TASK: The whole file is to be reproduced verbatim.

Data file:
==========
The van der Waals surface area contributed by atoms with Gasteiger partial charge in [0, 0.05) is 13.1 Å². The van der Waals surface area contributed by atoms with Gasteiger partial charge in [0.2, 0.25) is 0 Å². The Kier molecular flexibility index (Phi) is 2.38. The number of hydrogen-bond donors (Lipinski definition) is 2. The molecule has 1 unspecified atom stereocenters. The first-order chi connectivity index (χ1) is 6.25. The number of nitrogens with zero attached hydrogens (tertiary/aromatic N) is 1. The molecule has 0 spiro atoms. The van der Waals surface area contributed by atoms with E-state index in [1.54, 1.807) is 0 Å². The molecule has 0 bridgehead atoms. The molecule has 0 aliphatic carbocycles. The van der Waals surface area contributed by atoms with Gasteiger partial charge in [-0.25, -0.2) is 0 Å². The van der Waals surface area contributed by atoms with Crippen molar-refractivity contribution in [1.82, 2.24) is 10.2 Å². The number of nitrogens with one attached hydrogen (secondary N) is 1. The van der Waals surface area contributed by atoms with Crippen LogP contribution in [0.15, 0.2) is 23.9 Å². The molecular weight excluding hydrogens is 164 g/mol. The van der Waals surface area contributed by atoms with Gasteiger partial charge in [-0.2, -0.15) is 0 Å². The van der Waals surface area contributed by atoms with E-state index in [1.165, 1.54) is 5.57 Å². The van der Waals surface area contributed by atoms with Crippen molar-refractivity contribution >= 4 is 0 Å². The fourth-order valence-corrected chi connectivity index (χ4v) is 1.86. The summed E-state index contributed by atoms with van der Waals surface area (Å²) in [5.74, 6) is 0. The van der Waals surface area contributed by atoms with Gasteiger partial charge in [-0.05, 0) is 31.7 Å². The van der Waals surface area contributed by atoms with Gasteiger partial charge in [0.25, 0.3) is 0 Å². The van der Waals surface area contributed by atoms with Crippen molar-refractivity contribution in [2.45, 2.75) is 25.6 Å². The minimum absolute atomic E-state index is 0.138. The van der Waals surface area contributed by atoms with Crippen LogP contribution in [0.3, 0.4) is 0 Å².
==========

The van der Waals surface area contributed by atoms with Gasteiger partial charge in [0, 0.05) is 13.1 Å². The van der Waals surface area contributed by atoms with Gasteiger partial charge in [0.2, 0.25) is 0 Å². The Kier molecular flexibility index (Phi) is 2.38. The number of hydrogen-bond donors (Lipinski definition) is 2. The molecule has 1 unspecified atom stereocenters. The first-order chi connectivity index (χ1) is 6.25. The number of nitrogens with zero attached hydrogens (tertiary/aromatic N) is 1. The molecule has 0 spiro atoms. The van der Waals surface area contributed by atoms with E-state index in [1.54, 1.807) is 0 Å². The molecule has 0 bridgehead atoms. The molecule has 0 aliphatic carbocycles. The van der Waals surface area contributed by atoms with Gasteiger partial charge in [-0.25, -0.2) is 0 Å². The van der Waals surface area contributed by atoms with Crippen molar-refractivity contribution in [1.82, 2.24) is 10.2 Å². The number of nitrogens with one attached hydrogen (secondary N) is 1. The van der Waals surface area contributed by atoms with Crippen LogP contribution in [0.15, 0.2) is 23.9 Å². The molecular weight excluding hydrogens is 164 g/mol. The van der Waals surface area contributed by atoms with Gasteiger partial charge in [-0.2, -0.15) is 0 Å². The van der Waals surface area contributed by atoms with E-state index in [1.165, 1.54) is 5.57 Å². The van der Waals surface area contributed by atoms with Crippen molar-refractivity contribution >= 4 is 0 Å². The fourth-order valence-corrected chi connectivity index (χ4v) is 1.86. The summed E-state index contributed by atoms with van der Waals surface area (Å²) in [5.74, 6) is 0. The van der Waals surface area contributed by atoms with Gasteiger partial charge in [-0.05, 0) is 31.7 Å². The van der Waals surface area contributed by atoms with Gasteiger partial charge in [0.25, 0.3) is 0 Å². The van der Waals surface area contributed by atoms with Crippen molar-refractivity contribution in [2.45, 2.75) is 25.6 Å². The minimum absolute atomic E-state index is 0.138. The van der Waals surface area contributed by atoms with Crippen LogP contribution in [0.3, 0.4) is 0 Å².